201-880-7213

Joinder of Broker malpractice in coverage claim

In an important decision for E&O carriers for insurance brokers, the Appellate Division has held that even where an insured knows it has a potential malpractice action against its broker, that claim will not be barred by the Entire Controversy Doctrine if it is not brought in connection with a declaratory judgment action to deny coverage procured by the negligent broker.

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‘Going-and-Coming’ rule examined

The Appellate Court reversed the decision of the workers’ compensation judge, finding the “travel-time” exception to the going-and-coming rule does not apply where a salaried employee is reimbursed for gas, tolls, and wear and tear on his vehicle, but was not paid wages for the time of his commute to and from work.

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Failure to monitor drunken patron

A tavern may be liable for negligence if it makes no effort to keep a visibly drunk patron safe, even though his drinking may have been done elsewhere. In a case of first impression, the Appellate Division held in Bauer v. Nesbitt, decided March 20, 2008, that a bar owner can be sued for failing to prevent a patron from getting into a car with another patron who was visibly intoxicated and later caused the passenger’s death. The court held that if the bar’s employees should have recognized that the passenger was drunk, even if he was not served alcohol there (the passenger only drank a Coke at the bar), there was a duty to protect him from foreseeable injury as the result of an automobile accident by insuring he did not drive and that he did not ride as a passenger with a patron who was similarly impaired. This is the first decision holding that if a patron becomes visibly intoxicated and the bar’s employees know or should have known, the patron should not be permitted to leave without trying to find safe transportation.

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Workers Comp system subject of investigative reporting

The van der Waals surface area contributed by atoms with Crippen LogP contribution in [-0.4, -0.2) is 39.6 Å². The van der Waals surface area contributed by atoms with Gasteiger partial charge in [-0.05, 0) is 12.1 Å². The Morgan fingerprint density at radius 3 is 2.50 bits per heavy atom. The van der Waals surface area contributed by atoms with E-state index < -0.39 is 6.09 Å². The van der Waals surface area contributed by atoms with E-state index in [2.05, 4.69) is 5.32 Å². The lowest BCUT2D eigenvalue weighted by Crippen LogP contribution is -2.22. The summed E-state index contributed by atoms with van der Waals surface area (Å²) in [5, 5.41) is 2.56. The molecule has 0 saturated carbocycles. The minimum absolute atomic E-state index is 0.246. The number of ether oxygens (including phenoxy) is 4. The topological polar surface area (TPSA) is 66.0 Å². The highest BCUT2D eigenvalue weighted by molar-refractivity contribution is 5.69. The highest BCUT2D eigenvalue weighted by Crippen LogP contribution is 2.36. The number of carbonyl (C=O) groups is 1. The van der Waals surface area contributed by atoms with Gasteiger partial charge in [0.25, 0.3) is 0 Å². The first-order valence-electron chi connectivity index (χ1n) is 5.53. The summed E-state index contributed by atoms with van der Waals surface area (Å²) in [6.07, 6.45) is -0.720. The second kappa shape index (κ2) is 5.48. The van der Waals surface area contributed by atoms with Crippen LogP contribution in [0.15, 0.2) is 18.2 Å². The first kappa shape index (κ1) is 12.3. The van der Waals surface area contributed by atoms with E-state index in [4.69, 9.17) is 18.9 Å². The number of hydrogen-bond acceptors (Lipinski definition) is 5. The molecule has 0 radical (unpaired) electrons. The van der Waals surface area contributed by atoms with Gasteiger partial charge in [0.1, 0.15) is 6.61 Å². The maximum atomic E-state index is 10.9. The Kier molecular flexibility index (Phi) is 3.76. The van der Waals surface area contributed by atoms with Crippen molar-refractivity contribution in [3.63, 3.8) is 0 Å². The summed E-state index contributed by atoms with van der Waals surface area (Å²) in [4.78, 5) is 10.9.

The New Jersey Workers’ Compensation system was the focus of an investigation conducted by the Star-Ledger Newspaper , one of the most widely-read newspapers in New Jersey. The articles (which ran consecutively in April) concluded that “bureaucratic delays, politics and poor state oversight have left thousands of injured workers waiting years for the relief promised by the compensation system.” The three-part article has led to a New Jersey Senate Labor Committee hearings scheduled to begin May 5th in Trenton to examine ways to “reform” the workers’ comp system in New Jersey.

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Wrongful death expansion: Version 2.0

The sponsor of a measure to expand damages in wrongful death cases, vetoed by Gov. John Corzine because it could fall heavily on public defendants, has reintroduced it and plans to tailor the bill to the Governor’s concerns.

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Biomechanics experts testimony admissible

Following a series of unfavorable rulings in the Appellate Division over the past few years, New Jersey courts were generally of the view that biomechanical experts could not be called upon by defendants to opine that a minor automobile accident could not have possibly caused a serious medical condition.

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TMWB continues leadership in insurance coverage litigation

In a decision rendered March 5, 2008, the Appellate Division agreed with the Firm that a CGL policy exclusion which seemingly denied coverage for any subcontractor’s employee sustaining injury on a construction site with the insured – whether or not the insured had retained that subcontractor – was invalid. In Pyramid Construction, LLC v. Essex Insurance Company, Docket No.: A-4290-06T3, the court found that the following language was inherently ambiguous and nullified the protections of the policy:

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